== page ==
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 Towards the south of Pylus is Lepreum. This also was a city, situated 40 stadia above the sea-coast. Between the Lepreum and the Annius (Anigrus? Alphæus?) is the temple of the Samian Neptune. These places are distant 100 stadia from each other. This is the temple in which the poet says that the Pylii were found by Telemachus engaged in offering sacrifice: “‘They came to Pylus, the well-built city of Neleus; the people were sacrificing on the sea-shore bulls, entirely black, to Neptune, the god of the dark locks, who shakes the earth.’1” For the poet was at liberty to feign things which did not exist, but when it is possible to adapt poetry to reality, and preserve the narrative . . . . it is better to abstain from fiction. The Lepreatæ possessed a fertile country, on the confines of which were situated the Cyparissenses. But Caucones were masters of both these tracts, and even of the Macistus, which some call Platanistus. The town has the same name as the territory. It is said, that in the Lepreatis there is even a monument of a Caucon, who had the name of the nation, either because he was a chief, or for some other reason.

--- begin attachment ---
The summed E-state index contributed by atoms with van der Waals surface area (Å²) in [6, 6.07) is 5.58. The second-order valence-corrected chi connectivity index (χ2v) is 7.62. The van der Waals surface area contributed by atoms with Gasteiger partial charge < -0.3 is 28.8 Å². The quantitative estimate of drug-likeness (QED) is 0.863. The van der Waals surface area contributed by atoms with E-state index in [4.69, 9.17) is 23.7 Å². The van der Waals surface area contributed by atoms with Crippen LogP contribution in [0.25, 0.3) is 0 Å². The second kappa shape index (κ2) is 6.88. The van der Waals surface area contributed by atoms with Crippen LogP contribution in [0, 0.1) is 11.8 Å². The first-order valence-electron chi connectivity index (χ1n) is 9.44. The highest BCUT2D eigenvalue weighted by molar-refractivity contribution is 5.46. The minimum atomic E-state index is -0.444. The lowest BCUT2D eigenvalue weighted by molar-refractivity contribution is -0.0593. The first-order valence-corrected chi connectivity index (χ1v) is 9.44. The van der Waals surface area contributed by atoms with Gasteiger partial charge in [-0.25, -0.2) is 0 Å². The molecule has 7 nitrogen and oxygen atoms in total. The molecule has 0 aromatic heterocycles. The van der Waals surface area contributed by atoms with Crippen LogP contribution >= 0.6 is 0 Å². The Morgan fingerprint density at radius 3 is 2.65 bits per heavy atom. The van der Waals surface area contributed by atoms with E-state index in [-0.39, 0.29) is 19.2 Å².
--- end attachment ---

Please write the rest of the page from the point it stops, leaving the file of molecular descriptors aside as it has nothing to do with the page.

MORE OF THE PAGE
1 Od. iii. 4.
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